CPRC Seminar - March 29

Columbia Population Research Center

is pleased to invite you to: 

Immigration and Fertility"

presented by Emilio A. Parrado

Dorothy Swaine Thomas Professor of Sociology and Chair

University of Pennsylvania


Thursday, March 29, 2018

11:45pm - 12:45pm

Room 532B

Mailman School of Public Health

722 West 168th Street



Videoconference is available at:

Columbia University School of Social Work, room 1109

1255 Amsterdam Avenue


Registration required at https://cupop.formstack.com/forms/seminar_parrado

Lunch will be provided for those who RSVP to attend at the Mailman School of Public Health.



Until recently, the growth and structure of national populations has primarily been understood in terms of fertility and mortality, with most classic demographic indicators assuming populations to be closed to migration. This assumption is no longer tenable; most developed countries have relatively low mortality and fertility concurrent with relatively high levels of international migration. These trends highlight the need to more systematically incorporate population mobility into studies of reproduction and growth. My presentation will elaborate on the connection between immigration and fertility with emphasis on the Hispanic population in the U.S. I will elaborate on the limits of standard fertility measures for studying immigrant fertility, as well as racial and ethnic differentials, and elaborate on the source. I will derive implications for understanding changes in fertility levels associated with the 2008 economic recession.


Migration, both within and across countries, is a significant life-course event with diverse implications for the migrants themselves and their families as well as for sending and receiving areas and countries. My research has migration as it central focus and its interaction with other demographic and social processes. My interests fall into three broad categories: 1- The Hispanic population of the United States, especially issues of immigrant adaptation and new areas of migrant settlement; 2- International migration, with special emphasis on its determinants and consequences for sending and receiving regions including health and family outcomes; 3- Social and demographic change in Latin America, including social mobility and family behavior. Presently I have concentrated my efforts in studying the intersection of gender, migration, and health risks among Mexican and Honduran migrants in sending areas and receiving communities in the U.S. Throughout my research I combine quantitative and qualitative methods. I draw upon diverse sources of existing data such as population and economic statistics and survey data, as well as collecting original survey and ethnographic data. I use a variety of advanced statistical methods for data analysis, and draw upon ethnographic and historical materials for contextualizing relationships and interpreting outcomes. This mixing of research methods and data sources enhances my analyses of complex social and demographic phenomena.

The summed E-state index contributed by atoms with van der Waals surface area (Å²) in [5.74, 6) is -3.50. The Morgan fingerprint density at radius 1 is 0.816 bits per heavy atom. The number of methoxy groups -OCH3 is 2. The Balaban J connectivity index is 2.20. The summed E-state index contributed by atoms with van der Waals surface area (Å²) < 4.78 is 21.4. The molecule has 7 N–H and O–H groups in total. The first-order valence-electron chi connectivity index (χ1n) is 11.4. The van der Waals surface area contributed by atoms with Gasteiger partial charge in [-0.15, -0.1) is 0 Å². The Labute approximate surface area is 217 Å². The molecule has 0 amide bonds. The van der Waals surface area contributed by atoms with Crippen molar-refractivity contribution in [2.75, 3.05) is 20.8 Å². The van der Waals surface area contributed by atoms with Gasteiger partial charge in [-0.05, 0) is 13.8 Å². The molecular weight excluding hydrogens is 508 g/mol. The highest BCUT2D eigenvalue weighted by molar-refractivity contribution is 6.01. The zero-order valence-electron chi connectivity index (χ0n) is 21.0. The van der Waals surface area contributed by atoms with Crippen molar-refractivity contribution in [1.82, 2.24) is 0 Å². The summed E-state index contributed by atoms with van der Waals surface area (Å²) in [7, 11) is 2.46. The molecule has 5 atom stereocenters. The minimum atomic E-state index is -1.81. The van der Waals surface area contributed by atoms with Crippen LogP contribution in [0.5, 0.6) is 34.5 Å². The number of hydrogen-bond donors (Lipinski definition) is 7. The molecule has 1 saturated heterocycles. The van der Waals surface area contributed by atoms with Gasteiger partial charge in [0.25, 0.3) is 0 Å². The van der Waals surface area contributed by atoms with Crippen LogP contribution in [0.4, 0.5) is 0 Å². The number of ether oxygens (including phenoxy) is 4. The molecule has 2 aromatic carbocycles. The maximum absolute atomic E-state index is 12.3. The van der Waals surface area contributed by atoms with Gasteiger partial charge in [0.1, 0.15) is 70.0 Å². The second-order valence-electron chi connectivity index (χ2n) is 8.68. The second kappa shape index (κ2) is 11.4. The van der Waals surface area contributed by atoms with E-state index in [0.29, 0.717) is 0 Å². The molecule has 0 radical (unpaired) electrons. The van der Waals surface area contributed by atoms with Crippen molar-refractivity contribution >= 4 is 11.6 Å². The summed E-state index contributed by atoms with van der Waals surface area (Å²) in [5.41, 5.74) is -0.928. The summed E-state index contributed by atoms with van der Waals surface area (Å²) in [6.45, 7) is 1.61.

For additional information regarding the Spring 2018 CPRC Seminar Series please visit: http://cupop.columbia.edu/events/seminar-series/cprc-seminars